Five key findings GEP Volatility Index

The GEP Global Supply Chain Volatility Index for June is showing demand for raw materials and components has weakened sharply in Europe and North America

The index is a leading indicator of procurement and supply chain conditions and is based on a monthly survey of 27,000 businesses.

Five key findings 


The global demand for components, raw materials and commodities has weakened to the greatest amount since January 2023.  This is driven by sharper falls in the North American and European markets.


The survey indicates there is little desire to hold excess inventory, as reports from businesses safety stockpiling were only slightly higher than the long run average in June. 

Material shortages

Businesses reporting a shortage of items fell again in June.  They are now at the lowest level since before the pandemic in January 2020.

Labour shortages

The survey reports that trade backlogs directly linked to a shortage of employees or resources are at an all time low.  


The cost of global transportation fell still further below the historical average, helping to ease the pressure on inflation on companies. 

GEP Global Supply Chain Volatility Index graphic (Credit GEP)

The index marks a third successive month of excessive capacity, as the demand for material weakens in Europe and North America.  

Demand in Asia, especially in India, is holding up better which suggests differences in growth between the economies of the east and west.  

Input demand in Asia is showing purchasing activity across the region is broadly operating in line with its historical tracking average, with pockets of strength in some Eastern markets led by India, one of the fastest-growing major economies so far in 2023.

Commenting on the data, Joel Johnson, vice president, supply chain consulting, GEP, said: “Weakening demand for components and raw materials in the Western economies, low levels of inventory and excess global supplier capacity suggests that storm clouds are gathering. The softening of demand in the manufacturing sector in the last few months is a leading indicator that the broader economy in the Western hemisphere will slow in the second half of 2023. It’s a perfect time for companies’ procurement to re-negotiate terms for 2024 and 2025 from suppliers.”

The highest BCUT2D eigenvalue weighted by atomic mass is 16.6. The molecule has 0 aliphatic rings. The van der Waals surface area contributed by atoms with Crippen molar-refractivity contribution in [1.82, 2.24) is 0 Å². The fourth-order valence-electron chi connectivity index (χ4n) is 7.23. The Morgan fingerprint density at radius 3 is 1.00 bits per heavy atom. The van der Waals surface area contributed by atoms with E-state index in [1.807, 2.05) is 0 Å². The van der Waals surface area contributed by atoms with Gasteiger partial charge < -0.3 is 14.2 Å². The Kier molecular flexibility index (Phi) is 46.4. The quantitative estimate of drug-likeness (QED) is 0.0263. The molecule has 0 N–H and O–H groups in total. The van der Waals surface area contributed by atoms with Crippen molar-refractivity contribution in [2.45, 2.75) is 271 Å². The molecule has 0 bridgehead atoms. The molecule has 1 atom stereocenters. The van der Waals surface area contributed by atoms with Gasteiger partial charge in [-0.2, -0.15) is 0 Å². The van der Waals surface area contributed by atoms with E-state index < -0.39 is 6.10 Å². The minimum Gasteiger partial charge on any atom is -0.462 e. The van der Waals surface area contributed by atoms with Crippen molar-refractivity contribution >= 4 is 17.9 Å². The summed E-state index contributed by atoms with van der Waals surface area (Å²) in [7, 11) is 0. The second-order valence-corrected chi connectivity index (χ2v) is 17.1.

Joel Johnson, Vice President, Supply Chain Consulting, GEP (Credit: GEP)

How does the GEP Global Supply Chain Volatility Index work?

The GEP Global Supply Chain Volatility Index is produced by S&P Global and GEP. It is derived from S&P Global’s PMI surveys and sent to 27,000 global companies. The headline figure is a weighted sum of six sub-indices derived from PMI data, PMI Comments Trackers and PMI Commodity Price & Supply Indicators compiled by S&P Global.


GEP Global Supply Chain Volatility Index graphic 2 (Credit GEP)

What do the values in the GEP Global Supply Chain Volatility Index mean?

A value above 0 indicates that supply chain capacity is being stretched and supply chain volatility is increasing. The further above 0, the greater the extent to which capacity is being stretched.

A value below 0 indicates that supply chain capacity is being underutilised, reducing supply chain volatility. The further below 0, the greater the extent to which capacity is being underutilised.


The index is published once a month and you can review the previous results here.


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